Alchoholic problem

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Wow, I would never have considered that. Thanks for the tip.
There again is the time issue. Few people mention that, they always say how fast shellac dries. I have learned already that it is not too wise to work too fast, noticing the difference between a six to a 24 hour cure. Trust me, all this mention of time and patience is really appreciated here, I will be doing things differently.
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On 9/3/2015 7:31 PM, OFFW wrote:

Here's the contents of some old posts of mine on spraying shellac ... don't have time to find the responses, but you can DAGS if you need more:
1 1/2# cut of shellac is pretty standard for spraying shellac, IME.
Evaporation is obviously slower when the humidity is high due to the higher moisture content in the air.
So one method when spraying alcohol cut shellac in humid climates is to either allow evaporation to go faster by spraying on days with low humidity, or reduce the amount of water in the thinner (alcohol) itself ... mitigating, somewhat, the humidity induced slower evaporation as a factor.
An anhydrous alcohol has a low(er) water content. I usually use a 99% anhydrous isopropyl alcohol to cut shellac when spraying in this Gulf Coast climate on really humid days.
As I mentioned earlier, a possible problem spraying with thin alcohol cut shellac is the spray mist may dry before it actually hits the surface of the project ... particularly true with cheaper HVLP guns where you don't have a lot of tips available to fine tune the spray.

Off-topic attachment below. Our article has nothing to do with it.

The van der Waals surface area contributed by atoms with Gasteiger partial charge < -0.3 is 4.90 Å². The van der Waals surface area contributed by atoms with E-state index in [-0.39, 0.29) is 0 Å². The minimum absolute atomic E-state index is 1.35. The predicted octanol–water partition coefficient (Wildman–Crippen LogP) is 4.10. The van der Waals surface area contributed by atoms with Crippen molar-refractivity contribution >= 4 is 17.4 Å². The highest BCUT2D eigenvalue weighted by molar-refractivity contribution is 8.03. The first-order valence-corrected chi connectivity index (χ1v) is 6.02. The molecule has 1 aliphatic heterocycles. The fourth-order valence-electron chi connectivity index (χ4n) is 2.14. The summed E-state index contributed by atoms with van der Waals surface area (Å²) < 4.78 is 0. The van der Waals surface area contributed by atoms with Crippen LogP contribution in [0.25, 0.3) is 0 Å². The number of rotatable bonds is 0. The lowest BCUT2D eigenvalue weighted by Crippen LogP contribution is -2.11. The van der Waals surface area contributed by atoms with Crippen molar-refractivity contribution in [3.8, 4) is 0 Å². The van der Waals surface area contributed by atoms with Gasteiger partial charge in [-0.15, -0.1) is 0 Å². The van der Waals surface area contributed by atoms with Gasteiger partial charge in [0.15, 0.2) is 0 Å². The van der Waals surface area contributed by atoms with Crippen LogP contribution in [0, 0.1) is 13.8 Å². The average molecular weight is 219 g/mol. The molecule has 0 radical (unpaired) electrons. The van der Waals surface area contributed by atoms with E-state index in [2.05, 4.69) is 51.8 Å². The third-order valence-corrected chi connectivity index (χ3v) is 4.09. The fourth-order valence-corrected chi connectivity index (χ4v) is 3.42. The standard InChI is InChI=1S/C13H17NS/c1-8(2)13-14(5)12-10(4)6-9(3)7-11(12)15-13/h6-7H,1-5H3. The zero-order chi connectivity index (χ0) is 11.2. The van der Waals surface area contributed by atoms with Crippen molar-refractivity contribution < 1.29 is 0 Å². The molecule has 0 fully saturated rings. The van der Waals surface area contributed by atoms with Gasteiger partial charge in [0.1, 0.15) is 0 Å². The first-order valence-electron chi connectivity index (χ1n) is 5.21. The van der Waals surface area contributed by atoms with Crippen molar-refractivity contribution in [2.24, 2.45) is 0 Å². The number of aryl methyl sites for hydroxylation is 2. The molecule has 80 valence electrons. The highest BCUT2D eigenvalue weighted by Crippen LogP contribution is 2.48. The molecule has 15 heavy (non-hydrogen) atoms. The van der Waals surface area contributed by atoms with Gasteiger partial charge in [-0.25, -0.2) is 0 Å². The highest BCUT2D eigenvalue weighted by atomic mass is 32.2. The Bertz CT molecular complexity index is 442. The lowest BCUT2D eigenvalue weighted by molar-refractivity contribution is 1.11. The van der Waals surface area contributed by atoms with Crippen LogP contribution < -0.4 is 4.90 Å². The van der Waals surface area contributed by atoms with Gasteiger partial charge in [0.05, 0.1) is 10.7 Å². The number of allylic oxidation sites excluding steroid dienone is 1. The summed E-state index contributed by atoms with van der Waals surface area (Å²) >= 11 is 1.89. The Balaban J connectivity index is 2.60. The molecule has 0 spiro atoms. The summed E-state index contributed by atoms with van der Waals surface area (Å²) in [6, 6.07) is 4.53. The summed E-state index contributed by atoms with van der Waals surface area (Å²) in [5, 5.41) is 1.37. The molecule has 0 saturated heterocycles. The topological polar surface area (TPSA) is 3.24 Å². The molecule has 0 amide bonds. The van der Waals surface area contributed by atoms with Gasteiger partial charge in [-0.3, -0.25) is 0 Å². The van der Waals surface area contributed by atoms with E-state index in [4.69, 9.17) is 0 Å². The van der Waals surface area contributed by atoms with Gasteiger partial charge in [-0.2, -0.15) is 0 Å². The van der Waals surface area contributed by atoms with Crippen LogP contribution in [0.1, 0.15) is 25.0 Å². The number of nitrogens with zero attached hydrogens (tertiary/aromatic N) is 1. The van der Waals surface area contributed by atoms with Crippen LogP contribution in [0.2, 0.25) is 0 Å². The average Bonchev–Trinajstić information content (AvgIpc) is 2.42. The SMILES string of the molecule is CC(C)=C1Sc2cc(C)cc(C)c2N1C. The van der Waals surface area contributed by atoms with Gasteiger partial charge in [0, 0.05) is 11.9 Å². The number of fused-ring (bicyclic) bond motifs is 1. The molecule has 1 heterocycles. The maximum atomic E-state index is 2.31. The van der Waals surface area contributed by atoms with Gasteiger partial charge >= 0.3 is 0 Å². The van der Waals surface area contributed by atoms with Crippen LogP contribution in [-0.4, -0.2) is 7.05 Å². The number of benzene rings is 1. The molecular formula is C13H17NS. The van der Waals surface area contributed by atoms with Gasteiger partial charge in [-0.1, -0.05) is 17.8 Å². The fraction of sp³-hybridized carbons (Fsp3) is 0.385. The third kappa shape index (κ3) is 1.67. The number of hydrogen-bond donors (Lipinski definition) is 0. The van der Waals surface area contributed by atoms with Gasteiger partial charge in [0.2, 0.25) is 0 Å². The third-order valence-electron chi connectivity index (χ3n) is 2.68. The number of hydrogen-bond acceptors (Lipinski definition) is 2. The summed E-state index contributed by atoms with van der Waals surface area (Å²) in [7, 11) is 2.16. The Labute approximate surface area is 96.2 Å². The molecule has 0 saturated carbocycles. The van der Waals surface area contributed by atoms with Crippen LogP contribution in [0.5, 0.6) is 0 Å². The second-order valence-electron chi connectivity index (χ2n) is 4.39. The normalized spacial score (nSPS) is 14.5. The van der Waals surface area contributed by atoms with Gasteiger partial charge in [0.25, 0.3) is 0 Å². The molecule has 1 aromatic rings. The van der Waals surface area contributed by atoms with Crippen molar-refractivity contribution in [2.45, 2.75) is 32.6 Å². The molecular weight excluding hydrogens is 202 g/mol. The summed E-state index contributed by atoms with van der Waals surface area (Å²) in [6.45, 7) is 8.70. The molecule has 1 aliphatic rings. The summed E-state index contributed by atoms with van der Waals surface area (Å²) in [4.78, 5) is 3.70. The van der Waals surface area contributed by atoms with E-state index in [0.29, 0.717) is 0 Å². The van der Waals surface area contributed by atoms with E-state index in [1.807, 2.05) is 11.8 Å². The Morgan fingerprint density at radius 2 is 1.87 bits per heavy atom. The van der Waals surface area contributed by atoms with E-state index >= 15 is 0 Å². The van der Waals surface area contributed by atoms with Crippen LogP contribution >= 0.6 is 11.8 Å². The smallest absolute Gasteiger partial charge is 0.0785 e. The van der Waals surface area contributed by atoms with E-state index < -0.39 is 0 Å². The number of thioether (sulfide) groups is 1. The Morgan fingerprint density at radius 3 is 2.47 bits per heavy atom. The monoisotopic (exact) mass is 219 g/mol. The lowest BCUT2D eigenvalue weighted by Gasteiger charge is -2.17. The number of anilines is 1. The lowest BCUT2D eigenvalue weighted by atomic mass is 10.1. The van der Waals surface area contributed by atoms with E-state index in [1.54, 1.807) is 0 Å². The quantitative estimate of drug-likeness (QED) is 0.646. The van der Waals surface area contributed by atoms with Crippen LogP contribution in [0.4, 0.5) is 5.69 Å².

Shellac is about the only finish I use, and I always spray it.
If you are not planning on using anything but shellac, buy the three pound cut and thin it down to 1 1/2 with alcohol (I prefer to use this cut when spraying, but YMMV) ... experiment.
3 pound cut is what you get out of the can for the standard, although I've seen 4 and 5 pound cut at paint stores, and the "sanding sealer", out of the can should be a 2 pound cut.
You really don't need the dewaxed if shellac is all you're using ... the dewaxed being essential for compatibility with lacquer, poly and other top coat finishes added post shellac application.
The Zinnser sealer is dewaxed and works well when sprayed and can indeed be used as the finish coat.
I just generally use the regular BullsEye amber 3 pound cut, thinned to a 1 1/2 pound cut with 99% isopropyl alcohol (depending upon the temp/humidity) sprayed on for the final coat.
I find I have better application on extremely high humidity days with 99% isopropyl alcohol, but the Borg denatured works fine 99% of the time.
IME, with humidity, what you're worrying about is blush.
With 99% isopropyl alcohol you need to pay particular attention to the shellac drying before it hits the surface. If that is a problem, simply cut your material flow down a bit and spray closer to the work (with HVLP).
Spraying shellac is not that difficult, as a matter of fact, it is easy and forgiving with an off the shelf, $100 HVLP unit. A couple of minutes with a scrap piece to make sure material flow and distance is right, and spray on.
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Thank you for the detailed information, it is like a bright light in the middle of the night. Between what I have seen from me screwups and impatience, and all the info I have received here, I will be walking a different path with the shellac. Thanks all for the help, it sure is a long ways from the old days when I sprayed shellac on automotive wiring, for insulation and making it look good.
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Tst pst
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